The oxido clusters of bismuth

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The oxido clusters of bismuth have received increasing attention over the past several decades. This can in part be attributed to the use of bismuth compounds as pharmaceuticals, dating back hundreds of years for treating gastrointestinal disorders and as general antimicrobial and antifungal agents. This is enabled by bismuth's low toxicity compared to its more infamous neighbors in the periodic table. The field received a substantial boost in activity aimed at producing precursor compounds to homo- and heterometallic metal oxides via sol gel syntheses thanks to the discovery of various high TC superconducting bismuth-containing phases. More recently these compounds have shown interesting catalytic, electronic and optical properties. There is a strong resemblance of the structures of the oxido species to solid state bismuth oxides, and the chemistry of the oxido clusters is strongly intertwined with the fundamental coordination chemistry of bismuth, which shows strong Lewis acidity and high coordination numbers. As a result, the oxido clusters of bismuth have proven to have a rich structural chemistry with nuclearities ranging from two to fifty bismuth atoms, and many structures are known that incorporate other metals including the alkali metals, alkaline earth metals, transition metals and lanthanides as part of the oxido core. Compounds with a [Bi6O4(OH)4]6+ core are particularly prevalent, but Bi4, Bi9 and Bi38 structures are also well-represented. The ligand sets that support the formation and stabilization of these structures include a wide variety of organic alkoxides, siloxides, carboxylates, sulfonates, phosphonates and acetylacetonates. Multifunctional ligands have been used for the production of MOF-like structures via hydrothermal methods that can result in discrete bismuth oxido clusters linked via ligand bridges or polymeric bismuth oxido structures decorated with the organic ligands and organized into 1-, 2- or 3-dimensional structures. This review is designed to summarize the synthetic methods used to prepare them, present key aspects of their physical and chemical properties as well as discussing the important features of the structures reported to date. Of significant importance is the obvous blurring of the boundaries between the discrete bismuth oxido clusters that can be described as conventional inorganic coordination compounds, organobismuth oxides and oxido bismuth compounds where the bismuth oxido core is itself a polymer.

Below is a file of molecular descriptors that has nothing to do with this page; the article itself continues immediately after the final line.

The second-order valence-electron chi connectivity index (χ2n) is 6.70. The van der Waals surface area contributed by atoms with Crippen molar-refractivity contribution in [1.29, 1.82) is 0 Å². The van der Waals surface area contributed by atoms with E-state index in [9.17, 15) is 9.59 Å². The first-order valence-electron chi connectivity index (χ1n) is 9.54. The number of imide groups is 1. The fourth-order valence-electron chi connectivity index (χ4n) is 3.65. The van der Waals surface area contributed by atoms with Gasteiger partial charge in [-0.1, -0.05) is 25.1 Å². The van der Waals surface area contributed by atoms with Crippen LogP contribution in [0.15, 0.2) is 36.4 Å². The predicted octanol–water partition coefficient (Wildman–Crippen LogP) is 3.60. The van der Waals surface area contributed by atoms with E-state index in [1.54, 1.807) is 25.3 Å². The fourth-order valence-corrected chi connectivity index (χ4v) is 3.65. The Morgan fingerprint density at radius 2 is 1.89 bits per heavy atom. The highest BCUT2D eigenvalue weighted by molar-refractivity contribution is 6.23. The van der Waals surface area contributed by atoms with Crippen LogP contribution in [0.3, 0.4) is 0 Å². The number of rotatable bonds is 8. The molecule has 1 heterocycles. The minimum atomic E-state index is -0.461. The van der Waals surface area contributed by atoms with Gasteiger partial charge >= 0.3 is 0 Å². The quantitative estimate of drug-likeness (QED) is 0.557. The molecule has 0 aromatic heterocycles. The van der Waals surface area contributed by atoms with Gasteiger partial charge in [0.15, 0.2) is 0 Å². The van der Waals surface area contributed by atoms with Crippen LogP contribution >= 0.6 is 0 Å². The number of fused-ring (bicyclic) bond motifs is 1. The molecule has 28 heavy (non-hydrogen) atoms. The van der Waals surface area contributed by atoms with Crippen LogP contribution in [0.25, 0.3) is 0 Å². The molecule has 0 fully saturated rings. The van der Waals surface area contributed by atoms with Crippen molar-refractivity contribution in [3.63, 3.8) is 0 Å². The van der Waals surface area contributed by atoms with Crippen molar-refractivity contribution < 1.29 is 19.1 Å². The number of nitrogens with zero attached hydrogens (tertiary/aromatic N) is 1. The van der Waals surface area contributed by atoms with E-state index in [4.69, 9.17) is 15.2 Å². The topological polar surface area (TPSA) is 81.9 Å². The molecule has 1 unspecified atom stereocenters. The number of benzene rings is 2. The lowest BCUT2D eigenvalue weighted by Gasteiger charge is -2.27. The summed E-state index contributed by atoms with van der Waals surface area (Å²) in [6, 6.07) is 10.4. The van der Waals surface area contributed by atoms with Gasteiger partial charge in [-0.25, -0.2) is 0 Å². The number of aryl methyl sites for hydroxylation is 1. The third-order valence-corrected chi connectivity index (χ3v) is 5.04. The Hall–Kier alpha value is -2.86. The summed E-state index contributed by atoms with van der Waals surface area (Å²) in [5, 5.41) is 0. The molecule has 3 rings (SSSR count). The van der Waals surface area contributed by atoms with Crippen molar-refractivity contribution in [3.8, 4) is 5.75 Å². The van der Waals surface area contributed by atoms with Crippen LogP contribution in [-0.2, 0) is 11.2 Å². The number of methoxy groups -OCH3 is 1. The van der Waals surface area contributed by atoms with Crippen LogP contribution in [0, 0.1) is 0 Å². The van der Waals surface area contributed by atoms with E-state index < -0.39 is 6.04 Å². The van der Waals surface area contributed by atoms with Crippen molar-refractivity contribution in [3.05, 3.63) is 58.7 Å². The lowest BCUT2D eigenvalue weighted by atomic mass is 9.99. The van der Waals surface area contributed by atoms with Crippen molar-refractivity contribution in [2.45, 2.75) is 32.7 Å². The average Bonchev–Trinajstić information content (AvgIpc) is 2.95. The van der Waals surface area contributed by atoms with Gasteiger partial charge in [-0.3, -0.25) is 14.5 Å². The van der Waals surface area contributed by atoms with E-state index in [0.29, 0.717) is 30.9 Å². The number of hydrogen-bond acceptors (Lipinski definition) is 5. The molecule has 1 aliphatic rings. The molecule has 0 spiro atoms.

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Whitmire, Kenton H. and Wall, Kathryn. "The oxido clusters of bismuth." Coordination Chemistry Reviews, 488, (2023) Elsevier:

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